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At Home Microneedling...Everything You Need To Know

Microneedling is the unsung hero of the skincare routines of many a fresh-faced celeb.

If you're looking to plump up your skin and improve the efficacy of any active skincare products you use, regular at home microneedling sessions might be for you...

So, what is microneedling?

Well, microneedling, as the name suggests, uses tools with tiny metal (ideally titanium) needles, to make microscopic holes in the skin.

There are two ways of doing this:

  • cosmetic microneedling which can be carried out at home
  • medical needling which is an in clinic treatment to be carried out by qualified professionals.

What's the difference?

Cosmetic microneedling

Cosmetic microneedling uses needles with a length of (ideally) LESS THAN 0.3mm but some are available upto should probably avoid these.

These needles create channels in the epidermis - the uppermost layer of the skin. Which enables skincare products to be more readily absorbed into the epidermis, boosting the efficacy of active ingredients.

Cosmetic needling can be done safely, weekly, at home - with some exceptions.

DO NOT EVER dermaroll over active acne. You will spread the bacteria that is responsible for your acne all over your face.

DO NOT EVER dermaroll over keloid scars.

DO NOT EVER dermaroll over broken skin or broken capillaries/blood vessels.

Medical microneedling

Medical microneedling is clinically proven to treat

  • wrinkles
  • fine lines
  • scars (including acne scarring)
  • stretch marks
  • large pores
  • hair loss
  • pigmentation

Medical microneedling uses needles with a length of 0.5mm – 1.5mm on the face, neck and chest, or 1.5mm – 2.5mm on the body.

As these needles are longer, they penetrate the epidermis and varying depths of the dermis (dependant on the length of the needles). The needles that reach the dermis create controlled trauma in the dermis, resulting in a skin healing process being triggered. During this process, the production of collagen and elastin is stimulated, helping skin repair itself from within.

Any treatment carried out with needles longer than 0.5mm is likely to be uncomfortable, will need numbing cream, will result in pinprick bleeding and an increased risk of infection. They are often carried out with specific, medical grade devices, with sterile, single use needle tips.

Microneedling with needles of greater than, ideally, 0.3mm SHOULD NOT BE DONE AT HOME. Treatments with needles longer than 0.5mm should be carried out in a clinic, by a qualified practitioner with an appropriate device, infection control and aftercare.

What kinds of results will I get with cosmetic microneedling?

Because the needles are penetrating only the epidermis, the results you will get from at home microneedling will be limited and will require commitment to adopting weekly microneedling treatments at home, alongside an effective skincare routine.

You can expect:

  • improved skin texture
  • reduced appearance of fine lines and wrinkles
  • more even skin tone

Obviously, quicker and more noticable results will be possible with in-clinic medical microneedling.

How do I prepare for microneedling at home?

Choose a dermaroller with titanium needles of 0.5mm or less. Make sure you store it appropriately, so that the needles do not get damaged. Do not buy a device with 0.5mm needles or longer.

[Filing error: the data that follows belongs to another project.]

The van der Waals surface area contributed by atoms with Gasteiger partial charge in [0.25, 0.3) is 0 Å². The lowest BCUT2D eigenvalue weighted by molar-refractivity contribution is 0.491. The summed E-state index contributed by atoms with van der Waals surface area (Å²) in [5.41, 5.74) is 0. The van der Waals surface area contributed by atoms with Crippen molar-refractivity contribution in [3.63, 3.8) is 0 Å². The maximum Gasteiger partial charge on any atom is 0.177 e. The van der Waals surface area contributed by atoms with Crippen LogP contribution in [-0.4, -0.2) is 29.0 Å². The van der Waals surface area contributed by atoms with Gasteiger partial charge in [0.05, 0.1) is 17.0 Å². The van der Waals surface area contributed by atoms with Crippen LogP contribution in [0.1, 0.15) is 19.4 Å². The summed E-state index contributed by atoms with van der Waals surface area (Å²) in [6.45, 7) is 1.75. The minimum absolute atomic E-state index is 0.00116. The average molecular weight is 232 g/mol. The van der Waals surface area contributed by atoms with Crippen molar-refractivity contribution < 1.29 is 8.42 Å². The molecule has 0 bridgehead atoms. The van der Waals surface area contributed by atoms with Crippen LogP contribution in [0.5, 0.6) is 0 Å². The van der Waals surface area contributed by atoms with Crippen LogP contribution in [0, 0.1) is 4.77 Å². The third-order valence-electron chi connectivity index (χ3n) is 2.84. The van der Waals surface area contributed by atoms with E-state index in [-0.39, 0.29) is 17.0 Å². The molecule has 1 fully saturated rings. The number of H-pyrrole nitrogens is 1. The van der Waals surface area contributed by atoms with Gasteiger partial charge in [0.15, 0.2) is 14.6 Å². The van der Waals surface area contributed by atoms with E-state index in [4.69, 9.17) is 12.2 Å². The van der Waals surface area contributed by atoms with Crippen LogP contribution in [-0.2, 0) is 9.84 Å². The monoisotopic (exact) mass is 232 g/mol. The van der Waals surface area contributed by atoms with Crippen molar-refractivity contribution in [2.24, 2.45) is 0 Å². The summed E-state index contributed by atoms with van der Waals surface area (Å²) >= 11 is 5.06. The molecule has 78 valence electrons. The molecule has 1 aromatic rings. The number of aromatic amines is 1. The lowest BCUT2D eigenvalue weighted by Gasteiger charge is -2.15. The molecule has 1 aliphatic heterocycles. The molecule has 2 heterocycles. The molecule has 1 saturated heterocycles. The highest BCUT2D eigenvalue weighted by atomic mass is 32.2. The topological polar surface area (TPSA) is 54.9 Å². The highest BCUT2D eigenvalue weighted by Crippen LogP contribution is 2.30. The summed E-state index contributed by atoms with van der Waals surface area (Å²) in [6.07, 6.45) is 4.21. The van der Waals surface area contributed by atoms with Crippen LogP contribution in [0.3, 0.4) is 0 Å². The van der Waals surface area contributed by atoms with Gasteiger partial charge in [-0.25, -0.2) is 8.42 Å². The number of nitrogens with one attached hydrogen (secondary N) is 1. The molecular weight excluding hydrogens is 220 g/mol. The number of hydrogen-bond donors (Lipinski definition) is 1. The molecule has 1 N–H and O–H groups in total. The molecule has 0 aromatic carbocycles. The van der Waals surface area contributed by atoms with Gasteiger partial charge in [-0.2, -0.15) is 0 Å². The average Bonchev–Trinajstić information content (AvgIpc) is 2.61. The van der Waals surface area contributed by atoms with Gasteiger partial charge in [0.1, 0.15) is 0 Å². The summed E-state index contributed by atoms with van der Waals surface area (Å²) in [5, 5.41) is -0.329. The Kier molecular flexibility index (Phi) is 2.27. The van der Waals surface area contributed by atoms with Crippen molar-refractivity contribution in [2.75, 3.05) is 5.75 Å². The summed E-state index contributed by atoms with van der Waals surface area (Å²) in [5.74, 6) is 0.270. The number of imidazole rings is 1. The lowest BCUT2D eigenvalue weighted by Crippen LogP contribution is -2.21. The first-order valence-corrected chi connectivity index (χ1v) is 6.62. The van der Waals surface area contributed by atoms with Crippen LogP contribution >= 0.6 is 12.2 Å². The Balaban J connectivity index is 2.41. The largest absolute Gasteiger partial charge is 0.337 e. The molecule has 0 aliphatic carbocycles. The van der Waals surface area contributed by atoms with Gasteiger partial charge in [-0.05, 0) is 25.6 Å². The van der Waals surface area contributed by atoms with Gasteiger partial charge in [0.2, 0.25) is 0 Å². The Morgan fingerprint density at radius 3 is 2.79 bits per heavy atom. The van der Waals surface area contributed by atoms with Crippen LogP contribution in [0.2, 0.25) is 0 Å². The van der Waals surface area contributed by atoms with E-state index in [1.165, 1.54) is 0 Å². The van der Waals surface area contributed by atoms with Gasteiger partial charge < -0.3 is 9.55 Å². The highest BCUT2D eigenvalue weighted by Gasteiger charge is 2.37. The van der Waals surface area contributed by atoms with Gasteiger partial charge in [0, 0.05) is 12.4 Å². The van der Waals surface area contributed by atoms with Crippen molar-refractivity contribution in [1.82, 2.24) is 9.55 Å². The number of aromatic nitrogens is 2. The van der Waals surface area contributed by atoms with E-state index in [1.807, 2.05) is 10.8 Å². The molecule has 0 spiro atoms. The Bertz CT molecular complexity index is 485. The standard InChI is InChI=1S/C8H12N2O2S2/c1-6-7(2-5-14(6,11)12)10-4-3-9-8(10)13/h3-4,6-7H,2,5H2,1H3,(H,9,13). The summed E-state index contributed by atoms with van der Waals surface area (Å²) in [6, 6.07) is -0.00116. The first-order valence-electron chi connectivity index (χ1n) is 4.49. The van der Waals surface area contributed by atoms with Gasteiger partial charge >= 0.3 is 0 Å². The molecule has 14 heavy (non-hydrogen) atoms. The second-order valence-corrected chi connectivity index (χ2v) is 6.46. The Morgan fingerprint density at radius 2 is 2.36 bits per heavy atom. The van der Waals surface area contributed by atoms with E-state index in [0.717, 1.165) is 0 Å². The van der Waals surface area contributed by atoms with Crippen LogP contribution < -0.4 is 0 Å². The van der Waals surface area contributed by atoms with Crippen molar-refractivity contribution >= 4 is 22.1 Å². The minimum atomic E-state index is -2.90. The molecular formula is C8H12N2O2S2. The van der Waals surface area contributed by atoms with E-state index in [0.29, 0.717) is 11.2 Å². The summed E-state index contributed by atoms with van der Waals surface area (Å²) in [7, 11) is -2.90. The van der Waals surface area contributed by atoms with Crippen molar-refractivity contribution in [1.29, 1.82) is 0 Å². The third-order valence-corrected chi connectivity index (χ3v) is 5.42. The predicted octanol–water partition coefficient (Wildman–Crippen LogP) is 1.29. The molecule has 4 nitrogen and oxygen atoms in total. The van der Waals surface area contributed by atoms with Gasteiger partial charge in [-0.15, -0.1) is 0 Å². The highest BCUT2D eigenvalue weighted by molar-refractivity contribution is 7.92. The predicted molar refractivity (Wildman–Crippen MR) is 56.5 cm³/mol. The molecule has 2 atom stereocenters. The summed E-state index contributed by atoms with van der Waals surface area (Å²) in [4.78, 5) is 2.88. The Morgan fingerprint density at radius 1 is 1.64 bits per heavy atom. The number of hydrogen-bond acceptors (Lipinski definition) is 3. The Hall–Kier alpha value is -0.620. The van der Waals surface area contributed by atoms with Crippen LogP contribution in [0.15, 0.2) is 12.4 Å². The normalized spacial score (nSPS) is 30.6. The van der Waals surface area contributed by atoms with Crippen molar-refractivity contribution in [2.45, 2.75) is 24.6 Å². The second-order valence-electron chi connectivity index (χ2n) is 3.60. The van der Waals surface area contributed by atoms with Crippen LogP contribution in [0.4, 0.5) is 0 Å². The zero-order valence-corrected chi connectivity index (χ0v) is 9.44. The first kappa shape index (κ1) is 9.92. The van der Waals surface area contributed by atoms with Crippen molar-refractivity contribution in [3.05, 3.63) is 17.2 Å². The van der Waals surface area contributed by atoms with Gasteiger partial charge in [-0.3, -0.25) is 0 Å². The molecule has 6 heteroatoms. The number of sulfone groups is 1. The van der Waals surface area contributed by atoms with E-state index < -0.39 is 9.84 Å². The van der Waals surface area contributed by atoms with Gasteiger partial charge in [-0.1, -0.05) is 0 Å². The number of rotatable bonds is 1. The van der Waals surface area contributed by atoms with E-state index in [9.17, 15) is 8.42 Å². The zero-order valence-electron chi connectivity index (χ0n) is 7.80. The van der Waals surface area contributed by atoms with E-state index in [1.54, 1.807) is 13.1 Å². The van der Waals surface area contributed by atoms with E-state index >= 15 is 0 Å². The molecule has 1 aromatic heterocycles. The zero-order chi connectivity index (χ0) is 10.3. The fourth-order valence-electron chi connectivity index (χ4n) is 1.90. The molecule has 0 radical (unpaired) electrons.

Prior to using your dermaroller, each time, you should inspect it closely. You are looking for bent or blunt needles. Discard your dermaroller if you see it is damaged.

Keep a track of how many times you use your dermaroller. With each use, the needles will blunt. Most titanium dermarollers can be used up to a dozen times.

Clean your hands and face thoroughly.

Clean your dermaroller with isopropanol alcohol. It is easier to either put the alcohol in a shallow dish and roll the roller through it or spray the alcohol over the roller. Allow the roller to dry before you use it.

Just before you begin, cleanse your hands with isopropanol.

Does microneedling at home hurt?

As you should be using a roller with needles of 0.3mm or less, this at home treatment should not be painful and it should not draw blood.

You may experience the sensation of mild sunburn:

  • Slight swelling
  • Redness
  • Slight tenderness
  • Dry skin

One rare side effect is hives. If you experience these, stop immediately and seek medical attention.

If, whilst carrying out dermarolling, you're experiencing tenderness and discomfort, then you are likely over-rolling the area and should stop.

How much is too much microneedling?

With microneedling, the saying "too much of a good thing" is true.

The key to dermarolling is to not treat the same area too intensively. Over treating has the opposite effect to the outcome we want because it can stimulate the production of an enzyme called collagenase. This breaks down the collagen in your skin, when what we want is to build collagen.

So, don’t think that by excessively rolling your skin you will get better results. The opposite is more likely.

How do microneedling at home?

Follow these steps to get the best out of your at home microneedling:

What do I do after microneedling at home?

You need to apply a gentle, non-perfumed, non-comedogenic moisturiser or serum. Ones containing hyaluronic acid, squalane and ceramides are good choices.

For 2-3 days after your at home treatment, avoid skincare products containing:

  • Alcohol
  • AHAs
  • BHAs
  • Retinoids
  • Vitamin C
  • Perfume

You should also avoid direct sunlight for 2-3 days.

Clean your dermaroller with isopropanol. Store it in it's original container, making sure that the needles are not damaged.

There are loads of medical professionals on Glowday who offer medical microneedling. Simply search "microneedling" in your area on Glowday to find a pro!

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